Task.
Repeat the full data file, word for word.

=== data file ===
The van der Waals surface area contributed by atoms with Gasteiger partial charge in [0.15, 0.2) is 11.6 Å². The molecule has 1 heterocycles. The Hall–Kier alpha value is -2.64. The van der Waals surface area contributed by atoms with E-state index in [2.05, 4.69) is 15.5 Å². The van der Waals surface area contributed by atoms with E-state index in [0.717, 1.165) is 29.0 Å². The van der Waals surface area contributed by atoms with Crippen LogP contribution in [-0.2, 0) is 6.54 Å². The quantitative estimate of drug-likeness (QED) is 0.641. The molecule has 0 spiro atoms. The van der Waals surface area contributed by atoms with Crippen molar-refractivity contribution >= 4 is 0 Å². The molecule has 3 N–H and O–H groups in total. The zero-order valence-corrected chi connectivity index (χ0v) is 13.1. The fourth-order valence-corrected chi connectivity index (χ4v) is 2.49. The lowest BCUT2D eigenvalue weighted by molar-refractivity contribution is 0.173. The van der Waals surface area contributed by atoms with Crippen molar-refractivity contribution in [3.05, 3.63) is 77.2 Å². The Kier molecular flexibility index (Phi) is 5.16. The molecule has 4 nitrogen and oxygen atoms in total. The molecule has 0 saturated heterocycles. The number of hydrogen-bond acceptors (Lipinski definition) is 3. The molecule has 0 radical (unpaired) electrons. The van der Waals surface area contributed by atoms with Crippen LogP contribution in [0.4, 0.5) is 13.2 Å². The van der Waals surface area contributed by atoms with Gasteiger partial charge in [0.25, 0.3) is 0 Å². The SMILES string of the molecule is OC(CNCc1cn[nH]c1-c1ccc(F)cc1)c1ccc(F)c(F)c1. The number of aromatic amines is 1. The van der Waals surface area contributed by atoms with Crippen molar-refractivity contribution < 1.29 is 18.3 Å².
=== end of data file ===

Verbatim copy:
The van der Waals surface area contributed by atoms with Gasteiger partial charge in [0.15, 0.2) is 11.6 Å². The molecule has 1 heterocycles. The Hall–Kier alpha value is -2.64. The van der Waals surface area contributed by atoms with E-state index in [2.05, 4.69) is 15.5 Å². The van der Waals surface area contributed by atoms with E-state index in [0.717, 1.165) is 29.0 Å². The van der Waals surface area contributed by atoms with Crippen LogP contribution in [-0.2, 0) is 6.54 Å². The quantitative estimate of drug-likeness (QED) is 0.641. The molecule has 0 spiro atoms. The van der Waals surface area contributed by atoms with Crippen molar-refractivity contribution >= 4 is 0 Å². The molecule has 3 N–H and O–H groups in total. The zero-order valence-corrected chi connectivity index (χ0v) is 13.1. The fourth-order valence-corrected chi connectivity index (χ4v) is 2.49. The lowest BCUT2D eigenvalue weighted by molar-refractivity contribution is 0.173. The van der Waals surface area contributed by atoms with Crippen molar-refractivity contribution in [3.05, 3.63) is 77.2 Å². The Kier molecular flexibility index (Phi) is 5.16. The molecule has 4 nitrogen and oxygen atoms in total. The molecule has 0 saturated heterocycles. The number of hydrogen-bond acceptors (Lipinski definition) is 3. The molecule has 0 radical (unpaired) electrons. The van der Waals surface area contributed by atoms with Crippen LogP contribution in [0.4, 0.5) is 13.2 Å². The van der Waals surface area contributed by atoms with Gasteiger partial charge in [0.25, 0.3) is 0 Å². The SMILES string of the molecule is OC(CNCc1cn[nH]c1-c1ccc(F)cc1)c1ccc(F)c(F)c1. The number of aromatic amines is 1. The van der Waals surface area contributed by atoms with Crippen molar-refractivity contribution < 1.29 is 18.3 Å².